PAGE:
Instead, Kim opted to humour the American president in the hope that he might get concessions. That ruse worked the first time the two men met in Singapore in June 2018, a meeting no North Korean leader has been able to secure with a sitting American president.

As it happened, Singapore signaled American acknowledgement of Kim's legitimate leadership of his impoverished country, allowing him to meet the 45th president of the United States as an equal. After that astounding success, Kim received another concession when President Trump suspended US-South Korean military drills.

Nevertheless, the Singapore meeting was a fiasco.

Kim merely 
gave ambiguous assurances about denuclearisation and peace on the Korean Peninsula that, since last June, have not borne out. That meeting should have warned Mr Trump and his lieutenants not to attempt another.

Last week's Hanoi summit only reaffirmed the free concession Mr Trump granted in Singapore: Coveted American recognition of Kim, despite his dismal record of human rights violations, and threat to South Korea and the region.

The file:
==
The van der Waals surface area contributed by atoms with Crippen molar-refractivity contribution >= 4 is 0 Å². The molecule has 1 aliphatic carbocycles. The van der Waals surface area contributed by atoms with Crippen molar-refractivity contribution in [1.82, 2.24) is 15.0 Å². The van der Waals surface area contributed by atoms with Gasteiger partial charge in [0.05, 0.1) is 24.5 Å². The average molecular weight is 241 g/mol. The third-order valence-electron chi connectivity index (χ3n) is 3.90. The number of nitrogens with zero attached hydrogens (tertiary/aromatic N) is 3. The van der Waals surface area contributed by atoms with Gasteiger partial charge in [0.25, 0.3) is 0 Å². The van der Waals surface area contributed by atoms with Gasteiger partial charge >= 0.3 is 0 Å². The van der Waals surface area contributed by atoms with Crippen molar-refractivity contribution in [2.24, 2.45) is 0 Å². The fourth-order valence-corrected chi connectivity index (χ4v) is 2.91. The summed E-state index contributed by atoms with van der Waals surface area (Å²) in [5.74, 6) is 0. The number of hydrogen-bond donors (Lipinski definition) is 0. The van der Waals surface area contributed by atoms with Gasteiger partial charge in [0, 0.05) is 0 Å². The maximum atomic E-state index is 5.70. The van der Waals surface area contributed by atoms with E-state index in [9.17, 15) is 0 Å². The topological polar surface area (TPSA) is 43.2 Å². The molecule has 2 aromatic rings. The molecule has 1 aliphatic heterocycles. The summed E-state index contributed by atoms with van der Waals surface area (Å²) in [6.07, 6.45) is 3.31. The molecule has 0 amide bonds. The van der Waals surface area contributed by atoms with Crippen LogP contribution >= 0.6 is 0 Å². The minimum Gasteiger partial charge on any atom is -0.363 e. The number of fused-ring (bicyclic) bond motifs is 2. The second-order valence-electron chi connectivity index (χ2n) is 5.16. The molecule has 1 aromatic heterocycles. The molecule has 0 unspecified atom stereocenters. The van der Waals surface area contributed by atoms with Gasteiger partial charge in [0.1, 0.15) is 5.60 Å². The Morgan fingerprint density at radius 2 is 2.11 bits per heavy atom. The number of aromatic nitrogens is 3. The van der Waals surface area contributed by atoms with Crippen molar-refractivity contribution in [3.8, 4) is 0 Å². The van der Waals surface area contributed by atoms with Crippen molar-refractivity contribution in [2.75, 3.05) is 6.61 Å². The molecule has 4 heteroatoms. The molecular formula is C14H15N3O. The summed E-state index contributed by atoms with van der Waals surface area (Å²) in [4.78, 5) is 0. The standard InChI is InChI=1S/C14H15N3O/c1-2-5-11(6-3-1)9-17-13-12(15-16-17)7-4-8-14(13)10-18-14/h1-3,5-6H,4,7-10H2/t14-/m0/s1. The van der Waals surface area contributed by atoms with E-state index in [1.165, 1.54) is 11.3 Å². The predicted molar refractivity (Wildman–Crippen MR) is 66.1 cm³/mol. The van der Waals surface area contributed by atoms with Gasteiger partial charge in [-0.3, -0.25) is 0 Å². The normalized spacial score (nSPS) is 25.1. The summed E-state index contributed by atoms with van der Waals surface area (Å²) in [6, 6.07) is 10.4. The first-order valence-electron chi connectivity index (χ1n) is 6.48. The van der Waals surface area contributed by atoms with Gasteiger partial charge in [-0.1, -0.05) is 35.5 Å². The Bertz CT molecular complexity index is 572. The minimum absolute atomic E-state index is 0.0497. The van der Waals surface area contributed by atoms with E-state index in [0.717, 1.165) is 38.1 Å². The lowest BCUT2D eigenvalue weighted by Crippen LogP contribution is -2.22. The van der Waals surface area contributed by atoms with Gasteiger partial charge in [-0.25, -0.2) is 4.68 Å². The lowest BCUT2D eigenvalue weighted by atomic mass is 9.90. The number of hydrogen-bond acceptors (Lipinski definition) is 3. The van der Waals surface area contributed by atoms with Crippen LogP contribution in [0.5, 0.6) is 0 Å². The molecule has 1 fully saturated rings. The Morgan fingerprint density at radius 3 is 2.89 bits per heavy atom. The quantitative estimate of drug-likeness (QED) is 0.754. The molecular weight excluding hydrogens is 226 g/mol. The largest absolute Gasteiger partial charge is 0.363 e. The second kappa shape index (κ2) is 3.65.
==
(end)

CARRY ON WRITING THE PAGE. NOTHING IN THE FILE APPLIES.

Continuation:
And even after walking out of the summit, the president exonerated the North Korean leader of his responsibility for the torture and ultimately the death of American student, Otto Warmbier.

It was as if Mr Trump was still trying to convince Kim of the efficacy of reaching a deal, despite evidence that not even each side's basic conditions could be satisfied.

To add to the president's self-inflicted humiliation, the North Koreans held a post-summit news conference to dispute his announcement that the summit failed because he rejected The Korean Supreme Leader's demand for an end to all sanctions on his country.  

Still, after the president's return, the United States announced it is ending the large-scale exercises with South Korea that it only suspended last year. The administration laid the blame on the high cost of these drills that the president wishes to transfer to South Korea.

In review, it is now evident and indeed a welcome fact, that President Trump having walked out of the Hanoi meetings was in fact a relief, given the good chance he might have given up more free prizes without much in return.

Read more: Saudi long-range missile factory sparks fears over weapons proliferation

That a third Trump-Kim summit is not planned is testament that President Trump's slapdash negotiating style is ineffective, and only results in more embarrassment for US foreign policy.  

Other blind pursuits

If the costly letdown in Hanoi spells an uncertain future with North Korea, the continued pursuit of other foreign policy follies and ill-advised choices is likely to erode whatever international influence there remains for the United States.